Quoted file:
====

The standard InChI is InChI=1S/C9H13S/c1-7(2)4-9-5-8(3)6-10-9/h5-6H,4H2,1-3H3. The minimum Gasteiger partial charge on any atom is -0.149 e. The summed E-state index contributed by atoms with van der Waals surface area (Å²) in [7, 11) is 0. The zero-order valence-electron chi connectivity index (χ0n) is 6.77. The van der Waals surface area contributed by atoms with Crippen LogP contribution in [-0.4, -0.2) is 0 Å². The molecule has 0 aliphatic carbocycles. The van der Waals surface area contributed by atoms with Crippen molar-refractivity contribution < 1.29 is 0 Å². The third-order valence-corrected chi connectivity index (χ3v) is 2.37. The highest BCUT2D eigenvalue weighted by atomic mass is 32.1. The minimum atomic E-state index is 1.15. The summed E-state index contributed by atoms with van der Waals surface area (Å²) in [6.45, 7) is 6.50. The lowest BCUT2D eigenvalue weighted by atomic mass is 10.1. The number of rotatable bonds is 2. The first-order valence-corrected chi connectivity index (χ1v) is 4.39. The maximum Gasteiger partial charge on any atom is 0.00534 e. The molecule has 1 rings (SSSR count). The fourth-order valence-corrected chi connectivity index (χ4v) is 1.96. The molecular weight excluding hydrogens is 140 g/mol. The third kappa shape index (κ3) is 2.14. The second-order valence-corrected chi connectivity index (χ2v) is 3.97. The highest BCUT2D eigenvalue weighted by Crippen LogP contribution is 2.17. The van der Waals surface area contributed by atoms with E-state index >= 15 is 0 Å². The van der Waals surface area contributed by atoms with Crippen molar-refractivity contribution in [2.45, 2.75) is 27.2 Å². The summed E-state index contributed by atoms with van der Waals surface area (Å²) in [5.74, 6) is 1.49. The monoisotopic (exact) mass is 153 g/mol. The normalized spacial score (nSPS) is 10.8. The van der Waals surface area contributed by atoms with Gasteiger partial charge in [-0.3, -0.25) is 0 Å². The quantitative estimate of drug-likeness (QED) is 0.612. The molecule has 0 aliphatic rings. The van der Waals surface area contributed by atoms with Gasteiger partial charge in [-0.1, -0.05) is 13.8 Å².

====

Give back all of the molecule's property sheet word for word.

The standard InChI is InChI=1S/C9H13S/c1-7(2)4-9-5-8(3)6-10-9/h5-6H,4H2,1-3H3. The minimum Gasteiger partial charge on any atom is -0.149 e. The summed E-state index contributed by atoms with van der Waals surface area (Å²) in [7, 11) is 0. The zero-order valence-electron chi connectivity index (χ0n) is 6.77. The van der Waals surface area contributed by atoms with Crippen LogP contribution in [-0.4, -0.2) is 0 Å². The molecule has 0 aliphatic carbocycles. The van der Waals surface area contributed by atoms with Crippen molar-refractivity contribution < 1.29 is 0 Å². The third-order valence-corrected chi connectivity index (χ3v) is 2.37. The highest BCUT2D eigenvalue weighted by atomic mass is 32.1. The minimum atomic E-state index is 1.15. The summed E-state index contributed by atoms with van der Waals surface area (Å²) in [6.45, 7) is 6.50. The lowest BCUT2D eigenvalue weighted by atomic mass is 10.1. The number of rotatable bonds is 2. The first-order valence-corrected chi connectivity index (χ1v) is 4.39. The maximum Gasteiger partial charge on any atom is 0.00534 e. The molecule has 1 rings (SSSR count). The fourth-order valence-corrected chi connectivity index (χ4v) is 1.96. The molecular weight excluding hydrogens is 140 g/mol. The third kappa shape index (κ3) is 2.14. The second-order valence-corrected chi connectivity index (χ2v) is 3.97. The highest BCUT2D eigenvalue weighted by Crippen LogP contribution is 2.17. The van der Waals surface area contributed by atoms with E-state index >= 15 is 0 Å². The van der Waals surface area contributed by atoms with Crippen molar-refractivity contribution in [2.45, 2.75) is 27.2 Å². The summed E-state index contributed by atoms with van der Waals surface area (Å²) in [5.74, 6) is 1.49. The monoisotopic (exact) mass is 153 g/mol. The normalized spacial score (nSPS) is 10.8. The van der Waals surface area contributed by atoms with Gasteiger partial charge in [-0.3, -0.25) is 0 Å². The quantitative estimate of drug-likeness (QED) is 0.612. The molecule has 0 aliphatic rings. The van der Waals surface area contributed by atoms with Gasteiger partial charge in [-0.1, -0.05) is 13.8 Å².